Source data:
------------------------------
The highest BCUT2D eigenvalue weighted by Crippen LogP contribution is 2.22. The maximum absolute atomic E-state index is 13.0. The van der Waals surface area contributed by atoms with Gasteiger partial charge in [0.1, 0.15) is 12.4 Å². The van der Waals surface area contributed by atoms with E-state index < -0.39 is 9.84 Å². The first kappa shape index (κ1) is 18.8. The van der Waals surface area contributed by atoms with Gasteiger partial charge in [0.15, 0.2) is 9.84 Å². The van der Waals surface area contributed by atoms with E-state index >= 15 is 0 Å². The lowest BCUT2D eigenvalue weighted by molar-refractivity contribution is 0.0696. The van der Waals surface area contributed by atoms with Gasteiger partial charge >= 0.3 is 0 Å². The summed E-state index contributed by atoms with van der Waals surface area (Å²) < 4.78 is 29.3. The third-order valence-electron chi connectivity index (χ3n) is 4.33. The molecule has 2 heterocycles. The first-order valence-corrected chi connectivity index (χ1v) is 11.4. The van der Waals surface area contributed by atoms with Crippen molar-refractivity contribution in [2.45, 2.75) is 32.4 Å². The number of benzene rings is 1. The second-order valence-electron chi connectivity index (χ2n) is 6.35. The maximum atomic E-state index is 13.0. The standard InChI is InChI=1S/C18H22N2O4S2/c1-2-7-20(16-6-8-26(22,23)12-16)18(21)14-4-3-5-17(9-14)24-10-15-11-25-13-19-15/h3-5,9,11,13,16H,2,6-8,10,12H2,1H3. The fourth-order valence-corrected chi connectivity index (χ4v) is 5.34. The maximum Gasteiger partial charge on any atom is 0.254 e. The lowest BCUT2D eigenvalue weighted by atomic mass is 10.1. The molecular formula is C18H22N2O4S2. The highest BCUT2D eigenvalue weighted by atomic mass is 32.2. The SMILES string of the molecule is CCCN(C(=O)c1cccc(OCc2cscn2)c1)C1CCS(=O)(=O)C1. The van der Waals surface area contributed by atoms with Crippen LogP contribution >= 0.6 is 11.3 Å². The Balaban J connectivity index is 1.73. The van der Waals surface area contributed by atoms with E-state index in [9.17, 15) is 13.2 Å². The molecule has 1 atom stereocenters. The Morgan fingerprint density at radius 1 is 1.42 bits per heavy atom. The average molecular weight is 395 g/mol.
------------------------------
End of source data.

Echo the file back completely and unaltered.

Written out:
The highest BCUT2D eigenvalue weighted by Crippen LogP contribution is 2.22. The maximum absolute atomic E-state index is 13.0. The van der Waals surface area contributed by atoms with Gasteiger partial charge in [0.1, 0.15) is 12.4 Å². The van der Waals surface area contributed by atoms with E-state index < -0.39 is 9.84 Å². The first kappa shape index (κ1) is 18.8. The van der Waals surface area contributed by atoms with Gasteiger partial charge in [0.15, 0.2) is 9.84 Å². The van der Waals surface area contributed by atoms with E-state index >= 15 is 0 Å². The lowest BCUT2D eigenvalue weighted by molar-refractivity contribution is 0.0696. The van der Waals surface area contributed by atoms with Gasteiger partial charge >= 0.3 is 0 Å². The summed E-state index contributed by atoms with van der Waals surface area (Å²) < 4.78 is 29.3. The third-order valence-electron chi connectivity index (χ3n) is 4.33. The molecule has 2 heterocycles. The first-order valence-corrected chi connectivity index (χ1v) is 11.4. The van der Waals surface area contributed by atoms with Crippen molar-refractivity contribution in [2.45, 2.75) is 32.4 Å². The number of benzene rings is 1. The second-order valence-electron chi connectivity index (χ2n) is 6.35. The maximum atomic E-state index is 13.0. The standard InChI is InChI=1S/C18H22N2O4S2/c1-2-7-20(16-6-8-26(22,23)12-16)18(21)14-4-3-5-17(9-14)24-10-15-11-25-13-19-15/h3-5,9,11,13,16H,2,6-8,10,12H2,1H3. The fourth-order valence-corrected chi connectivity index (χ4v) is 5.34. The maximum Gasteiger partial charge on any atom is 0.254 e. The lowest BCUT2D eigenvalue weighted by atomic mass is 10.1. The molecular formula is C18H22N2O4S2. The highest BCUT2D eigenvalue weighted by atomic mass is 32.2. The SMILES string of the molecule is CCCN(C(=O)c1cccc(OCc2cscn2)c1)C1CCS(=O)(=O)C1. The van der Waals surface area contributed by atoms with Crippen LogP contribution >= 0.6 is 11.3 Å². The Balaban J connectivity index is 1.73. The van der Waals surface area contributed by atoms with E-state index in [9.17, 15) is 13.2 Å². The molecule has 1 atom stereocenters. The Morgan fingerprint density at radius 1 is 1.42 bits per heavy atom. The average molecular weight is 395 g/mol.